Installing cylinders and pistons

Yesterday I started putting my motor back together.

Nikola walked me through the steps yesterday with the rear cylinder, and I repeated that today on my own for the front cylinder. BUT while I lubed both cylinder bores, I did not lube either piston so I needed to redo both of them. That was my arm workout for the week--they weigh about 25 pounds each because they're made out of cast iron, and wiggling them on and off a couple of times each took good arm strength. Lubing is essential as part of the engine assembly process. If you forget or fail to lube any part, you're going to have major engine trouble.

Remember these--the cast iron cylinders, which I sanded and painted?


Took off the tape, top.


Bottom. Took off the old gasket.


Scraped off gasket remnants with razor blade.


Used 60W oil and a few squares of toilet paper, folded up, to clean and lubricate the inside of the cylinder.


Squirted a bit of oil in the cylinder, and started on one side and repeated all around, on top and bottom halves.


A diagram of the cylinder components from my service manual.


Checked the fit of the gasket on the bottom of the cylinder.


Placed the gasket on the cylinder base.


Spaced ring gaps about equidistant around piston. Made sure they were staggered otherwise if there were gaps where air could escape, the compression would be low resulting in poor engine performance.


Then lubed the piston with extreme pressure, anti-seize engine assembly lube.


Placed the piston inserter ring tool around the piston and secured with the piston ring compressor.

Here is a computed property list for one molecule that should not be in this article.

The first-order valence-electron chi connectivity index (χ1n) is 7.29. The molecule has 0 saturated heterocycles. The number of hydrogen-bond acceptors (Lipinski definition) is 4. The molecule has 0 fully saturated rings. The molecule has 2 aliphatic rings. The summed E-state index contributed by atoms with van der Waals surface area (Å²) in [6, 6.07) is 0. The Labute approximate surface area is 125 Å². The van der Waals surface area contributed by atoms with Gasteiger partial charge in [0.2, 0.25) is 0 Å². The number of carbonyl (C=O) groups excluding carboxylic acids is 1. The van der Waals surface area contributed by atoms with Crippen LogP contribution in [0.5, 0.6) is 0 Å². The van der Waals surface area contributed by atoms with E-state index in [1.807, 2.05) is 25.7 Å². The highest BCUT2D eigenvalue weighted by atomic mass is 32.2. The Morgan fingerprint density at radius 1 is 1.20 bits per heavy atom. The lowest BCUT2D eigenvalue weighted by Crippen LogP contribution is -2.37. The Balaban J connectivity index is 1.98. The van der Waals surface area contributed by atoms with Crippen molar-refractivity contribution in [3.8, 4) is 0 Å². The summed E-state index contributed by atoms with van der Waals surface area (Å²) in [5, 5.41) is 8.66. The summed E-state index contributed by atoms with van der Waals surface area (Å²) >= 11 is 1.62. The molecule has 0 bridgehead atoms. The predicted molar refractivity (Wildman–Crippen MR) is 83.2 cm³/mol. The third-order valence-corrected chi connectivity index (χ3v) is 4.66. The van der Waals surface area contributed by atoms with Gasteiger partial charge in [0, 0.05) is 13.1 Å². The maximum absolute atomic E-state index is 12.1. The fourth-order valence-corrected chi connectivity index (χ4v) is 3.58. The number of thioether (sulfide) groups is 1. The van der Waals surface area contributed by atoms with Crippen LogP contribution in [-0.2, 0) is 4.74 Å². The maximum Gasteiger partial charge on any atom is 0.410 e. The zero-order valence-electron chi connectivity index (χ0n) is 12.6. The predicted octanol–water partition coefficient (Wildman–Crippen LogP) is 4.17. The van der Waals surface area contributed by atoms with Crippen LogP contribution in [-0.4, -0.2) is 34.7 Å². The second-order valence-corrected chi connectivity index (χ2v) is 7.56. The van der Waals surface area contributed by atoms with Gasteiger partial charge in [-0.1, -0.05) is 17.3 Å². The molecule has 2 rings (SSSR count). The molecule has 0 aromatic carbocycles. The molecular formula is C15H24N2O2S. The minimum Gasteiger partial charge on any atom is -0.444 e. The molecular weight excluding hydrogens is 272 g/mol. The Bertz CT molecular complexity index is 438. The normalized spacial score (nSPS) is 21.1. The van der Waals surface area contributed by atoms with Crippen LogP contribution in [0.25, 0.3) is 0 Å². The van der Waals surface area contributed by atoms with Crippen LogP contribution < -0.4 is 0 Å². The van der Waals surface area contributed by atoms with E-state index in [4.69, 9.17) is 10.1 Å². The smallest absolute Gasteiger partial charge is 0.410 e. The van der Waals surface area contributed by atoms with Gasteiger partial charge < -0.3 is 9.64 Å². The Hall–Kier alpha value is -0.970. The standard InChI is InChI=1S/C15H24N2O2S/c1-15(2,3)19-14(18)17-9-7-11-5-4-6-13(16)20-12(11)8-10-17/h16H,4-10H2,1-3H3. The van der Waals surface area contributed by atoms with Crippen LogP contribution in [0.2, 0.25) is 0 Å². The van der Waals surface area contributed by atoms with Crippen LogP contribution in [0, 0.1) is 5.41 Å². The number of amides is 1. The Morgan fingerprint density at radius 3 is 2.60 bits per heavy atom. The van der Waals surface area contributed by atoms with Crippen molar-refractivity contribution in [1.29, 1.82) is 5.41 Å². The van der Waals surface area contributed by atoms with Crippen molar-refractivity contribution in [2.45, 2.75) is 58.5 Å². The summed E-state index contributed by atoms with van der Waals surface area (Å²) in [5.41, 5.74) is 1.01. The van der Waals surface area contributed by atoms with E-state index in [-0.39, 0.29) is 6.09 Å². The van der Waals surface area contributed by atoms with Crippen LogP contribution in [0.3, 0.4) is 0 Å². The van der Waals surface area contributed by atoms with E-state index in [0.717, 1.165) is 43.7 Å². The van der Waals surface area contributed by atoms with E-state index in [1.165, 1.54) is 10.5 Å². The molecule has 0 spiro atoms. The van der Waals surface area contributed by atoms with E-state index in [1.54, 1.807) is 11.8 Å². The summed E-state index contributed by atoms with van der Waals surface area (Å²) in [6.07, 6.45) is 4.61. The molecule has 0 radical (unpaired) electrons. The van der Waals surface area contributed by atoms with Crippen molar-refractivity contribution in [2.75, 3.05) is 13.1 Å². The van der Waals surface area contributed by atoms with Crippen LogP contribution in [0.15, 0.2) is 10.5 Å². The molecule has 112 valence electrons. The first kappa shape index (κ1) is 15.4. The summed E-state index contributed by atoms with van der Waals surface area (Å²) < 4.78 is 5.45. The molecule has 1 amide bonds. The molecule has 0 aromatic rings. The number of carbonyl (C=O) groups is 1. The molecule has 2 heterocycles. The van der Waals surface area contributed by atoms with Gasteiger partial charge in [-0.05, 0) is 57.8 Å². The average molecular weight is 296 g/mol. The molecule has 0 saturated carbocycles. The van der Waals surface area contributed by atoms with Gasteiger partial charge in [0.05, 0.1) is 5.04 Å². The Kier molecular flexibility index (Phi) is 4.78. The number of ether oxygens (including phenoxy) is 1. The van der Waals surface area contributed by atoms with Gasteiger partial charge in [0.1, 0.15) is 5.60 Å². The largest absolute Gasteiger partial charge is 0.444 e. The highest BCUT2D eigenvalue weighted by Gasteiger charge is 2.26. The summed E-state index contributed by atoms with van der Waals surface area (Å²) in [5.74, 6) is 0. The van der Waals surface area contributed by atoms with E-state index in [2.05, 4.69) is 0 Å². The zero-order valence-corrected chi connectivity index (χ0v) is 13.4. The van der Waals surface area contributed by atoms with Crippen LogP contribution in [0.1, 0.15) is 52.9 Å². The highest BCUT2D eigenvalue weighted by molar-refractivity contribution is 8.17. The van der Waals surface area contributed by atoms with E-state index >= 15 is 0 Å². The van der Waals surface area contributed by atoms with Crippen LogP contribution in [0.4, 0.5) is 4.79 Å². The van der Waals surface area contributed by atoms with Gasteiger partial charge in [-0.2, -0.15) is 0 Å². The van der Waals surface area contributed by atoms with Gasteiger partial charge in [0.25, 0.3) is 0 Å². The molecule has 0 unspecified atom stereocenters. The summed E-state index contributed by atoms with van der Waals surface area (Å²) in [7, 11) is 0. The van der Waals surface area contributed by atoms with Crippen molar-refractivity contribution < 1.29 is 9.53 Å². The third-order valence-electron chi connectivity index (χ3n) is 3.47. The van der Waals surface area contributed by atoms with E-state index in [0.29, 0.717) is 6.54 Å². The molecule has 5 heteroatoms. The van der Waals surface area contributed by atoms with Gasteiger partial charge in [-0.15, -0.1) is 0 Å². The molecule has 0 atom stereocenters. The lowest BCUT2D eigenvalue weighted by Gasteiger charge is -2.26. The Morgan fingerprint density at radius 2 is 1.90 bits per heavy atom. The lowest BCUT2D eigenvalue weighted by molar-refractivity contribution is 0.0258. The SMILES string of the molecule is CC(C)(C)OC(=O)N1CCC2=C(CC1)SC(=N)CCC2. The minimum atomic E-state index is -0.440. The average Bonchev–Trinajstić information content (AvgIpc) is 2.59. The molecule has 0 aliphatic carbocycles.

Placed the cylinder over the piston.


Used a rubber hammer and alternated tapping the front and back onto the piston. My lovely assistant Nikola held the cylinder and piston up while I tapped.

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Once the cylinder cleared the rings, removed the piston inserter ring and compressor tool and used my hand to pound the top of the cylinder down.


Got the sucker on.


The top view. The movement of the pistons up and down compresses the air in the cylinder and this is part of the engine combustion process..


For these old nuts, important to put a bit of this anti-seize lube on the threads so they stay lubed and don't seize up the next time I need to take them off.


Just a bit on all of the threads.


Then got my nuts.


One side is dirtier than the other, which means that side was exposed. The clean side goes down.


Tightened each nut to a snug fit with a wrench in a criss cross fashion, so that the weight distributed evenly. The last step was to torque all the nuts to 30 ft lbs.


Here's my Buddhi positioning himself in the tight space near my lift to make sure I see his saddest face possible. Promise we'll go to the dog park and beach tomorrow morning, Bud!